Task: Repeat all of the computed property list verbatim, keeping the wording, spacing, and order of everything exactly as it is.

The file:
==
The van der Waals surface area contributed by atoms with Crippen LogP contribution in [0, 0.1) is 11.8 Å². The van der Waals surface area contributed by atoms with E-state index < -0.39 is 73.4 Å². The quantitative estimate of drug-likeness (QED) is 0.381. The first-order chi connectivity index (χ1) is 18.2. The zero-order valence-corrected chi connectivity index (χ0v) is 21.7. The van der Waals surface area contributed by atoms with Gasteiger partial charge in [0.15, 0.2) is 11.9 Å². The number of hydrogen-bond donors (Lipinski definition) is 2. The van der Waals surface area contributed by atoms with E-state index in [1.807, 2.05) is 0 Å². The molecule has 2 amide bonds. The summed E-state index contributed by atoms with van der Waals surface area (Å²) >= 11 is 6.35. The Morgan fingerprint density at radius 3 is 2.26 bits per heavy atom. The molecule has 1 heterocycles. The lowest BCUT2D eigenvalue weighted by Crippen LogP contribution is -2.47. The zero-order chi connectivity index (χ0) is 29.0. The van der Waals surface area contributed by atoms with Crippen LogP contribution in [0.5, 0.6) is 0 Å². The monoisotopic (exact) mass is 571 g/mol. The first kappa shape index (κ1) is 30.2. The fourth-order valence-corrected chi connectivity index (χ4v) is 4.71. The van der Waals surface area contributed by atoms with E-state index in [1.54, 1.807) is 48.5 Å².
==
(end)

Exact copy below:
The van der Waals surface area contributed by atoms with Crippen LogP contribution in [0, 0.1) is 11.8 Å². The van der Waals surface area contributed by atoms with E-state index < -0.39 is 73.4 Å². The quantitative estimate of drug-likeness (QED) is 0.381. The first-order chi connectivity index (χ1) is 18.2. The zero-order valence-corrected chi connectivity index (χ0v) is 21.7. The van der Waals surface area contributed by atoms with Gasteiger partial charge in [0.15, 0.2) is 11.9 Å². The number of hydrogen-bond donors (Lipinski definition) is 2. The van der Waals surface area contributed by atoms with E-state index in [1.807, 2.05) is 0 Å². The molecule has 2 amide bonds. The summed E-state index contributed by atoms with van der Waals surface area (Å²) >= 11 is 6.35. The Morgan fingerprint density at radius 3 is 2.26 bits per heavy atom. The molecule has 1 heterocycles. The lowest BCUT2D eigenvalue weighted by Crippen LogP contribution is -2.47. The zero-order chi connectivity index (χ0) is 29.0. The van der Waals surface area contributed by atoms with Crippen LogP contribution in [0.5, 0.6) is 0 Å². The monoisotopic (exact) mass is 571 g/mol. The first kappa shape index (κ1) is 30.2. The fourth-order valence-corrected chi connectivity index (χ4v) is 4.71. The van der Waals surface area contributed by atoms with E-state index in [1.54, 1.807) is 48.5 Å².